Purpose: To determine whether feedback of comparative information was associated with improvement in medical record and patient-based measures of quality in emergency departments.
Subjects and methods: During 1-month study periods in 1993 and 1995, all medical records for patients who presented to five Harvard teaching hospital emergency departments with one of six selected chief complaints (abdominal pain, shortness of breath, chest pain, hand laceration, head trauma, or vaginal bleeding) were reviewed for the percent compliance with process-of-care guidelines. Patient-reported problems and patient ratings of satisfaction with emergency department care were collected from eligible patients using patient questionnaires. After reviewing benchmark information, emergency department directors designed quality improvement interventions to improve compliance with the process-of-care guidelines and improve patient-reported quality measures.
Results: In the preintervention period, 4,876 medical records were reviewed (99% of those eligible), 2,327 patients completed on-site questionnaires (84% of those eligible), and 1,386 patients completed 10-day follow-up questionnaires (80% of a random sample of eligible participants). In the postintervention period, 6,005 medical records were reviewed (99% of those eligible), 2,899 patients completed on-site questionnaires (84% of those eligible), and 2,326 patients completed 10-day follow-up questionnaires (80% of all baseline participants). In multivariate analyses, adjusting for age, urgency, chief complaint, and site, compliance with process-of-care guidelines increased from 55.9% (preintervention) to 60.4% (postintervention, P = 0.0001). We also found a 4% decrease (from 24% to 20%) in the rate of patient-reported problems with emergency department care (P = 0.0001). There were no significant improvements in patient ratings of satisfaction.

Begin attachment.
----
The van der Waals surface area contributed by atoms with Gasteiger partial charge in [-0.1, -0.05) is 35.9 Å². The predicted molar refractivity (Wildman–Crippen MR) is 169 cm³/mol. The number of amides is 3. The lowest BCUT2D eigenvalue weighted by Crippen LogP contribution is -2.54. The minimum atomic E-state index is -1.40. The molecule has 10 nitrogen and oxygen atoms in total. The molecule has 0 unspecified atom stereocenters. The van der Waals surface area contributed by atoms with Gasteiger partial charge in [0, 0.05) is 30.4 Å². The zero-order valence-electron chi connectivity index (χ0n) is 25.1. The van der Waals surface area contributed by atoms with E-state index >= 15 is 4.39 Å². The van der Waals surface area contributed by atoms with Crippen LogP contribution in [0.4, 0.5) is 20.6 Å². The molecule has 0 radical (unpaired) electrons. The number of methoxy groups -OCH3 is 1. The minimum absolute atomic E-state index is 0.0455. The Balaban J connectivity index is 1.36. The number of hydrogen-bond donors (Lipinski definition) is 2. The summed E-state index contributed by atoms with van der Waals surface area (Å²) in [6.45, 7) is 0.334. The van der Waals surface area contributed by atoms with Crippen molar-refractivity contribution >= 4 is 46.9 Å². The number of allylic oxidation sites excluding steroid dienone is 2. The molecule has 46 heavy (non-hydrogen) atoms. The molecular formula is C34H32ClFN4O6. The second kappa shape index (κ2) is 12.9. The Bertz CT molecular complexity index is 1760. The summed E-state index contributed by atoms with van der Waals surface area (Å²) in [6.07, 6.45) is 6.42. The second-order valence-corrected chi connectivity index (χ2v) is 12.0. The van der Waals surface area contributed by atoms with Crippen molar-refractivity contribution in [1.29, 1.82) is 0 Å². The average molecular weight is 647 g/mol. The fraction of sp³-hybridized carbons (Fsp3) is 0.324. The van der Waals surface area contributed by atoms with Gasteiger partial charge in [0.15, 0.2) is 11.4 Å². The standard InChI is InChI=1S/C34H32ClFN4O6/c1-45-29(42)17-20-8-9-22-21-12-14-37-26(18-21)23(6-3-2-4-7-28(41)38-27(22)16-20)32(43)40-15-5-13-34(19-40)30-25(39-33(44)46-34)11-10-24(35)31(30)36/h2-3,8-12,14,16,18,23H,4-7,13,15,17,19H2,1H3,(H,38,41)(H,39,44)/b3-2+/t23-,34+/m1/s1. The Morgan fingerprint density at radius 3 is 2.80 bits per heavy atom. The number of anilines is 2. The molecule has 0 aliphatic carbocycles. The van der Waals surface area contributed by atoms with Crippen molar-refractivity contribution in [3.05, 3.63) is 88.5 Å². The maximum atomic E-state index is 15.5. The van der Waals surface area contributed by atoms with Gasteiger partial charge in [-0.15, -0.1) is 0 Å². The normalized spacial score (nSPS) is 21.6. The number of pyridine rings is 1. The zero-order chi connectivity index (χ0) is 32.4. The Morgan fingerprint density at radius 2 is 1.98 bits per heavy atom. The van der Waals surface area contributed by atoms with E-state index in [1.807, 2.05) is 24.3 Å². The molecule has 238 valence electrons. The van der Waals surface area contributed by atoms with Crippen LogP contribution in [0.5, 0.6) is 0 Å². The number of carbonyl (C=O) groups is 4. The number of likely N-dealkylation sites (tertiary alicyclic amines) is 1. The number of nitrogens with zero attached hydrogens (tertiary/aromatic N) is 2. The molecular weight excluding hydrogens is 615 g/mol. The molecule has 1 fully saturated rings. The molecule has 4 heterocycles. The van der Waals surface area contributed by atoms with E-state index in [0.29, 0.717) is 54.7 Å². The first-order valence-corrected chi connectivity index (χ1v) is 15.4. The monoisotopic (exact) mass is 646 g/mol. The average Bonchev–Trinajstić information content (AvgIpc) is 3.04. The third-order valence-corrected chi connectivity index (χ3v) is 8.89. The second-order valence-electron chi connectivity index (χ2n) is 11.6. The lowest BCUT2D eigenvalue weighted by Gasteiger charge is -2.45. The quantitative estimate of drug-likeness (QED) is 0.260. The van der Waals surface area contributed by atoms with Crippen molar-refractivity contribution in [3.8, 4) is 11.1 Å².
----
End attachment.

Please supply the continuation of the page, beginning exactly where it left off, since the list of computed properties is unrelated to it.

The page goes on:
Conclusion: Feedback of benchmark information and subsequent quality improvement efforts led to small, although significant, improvement in compliance with process-of-care guidelines and patient-reported measures of quality. The measures that relied on patient reports of problems with care, rather than patient ratings of satisfaction with care, seemed to be more responsive to change. These results support the value of benchmarking and collaboration.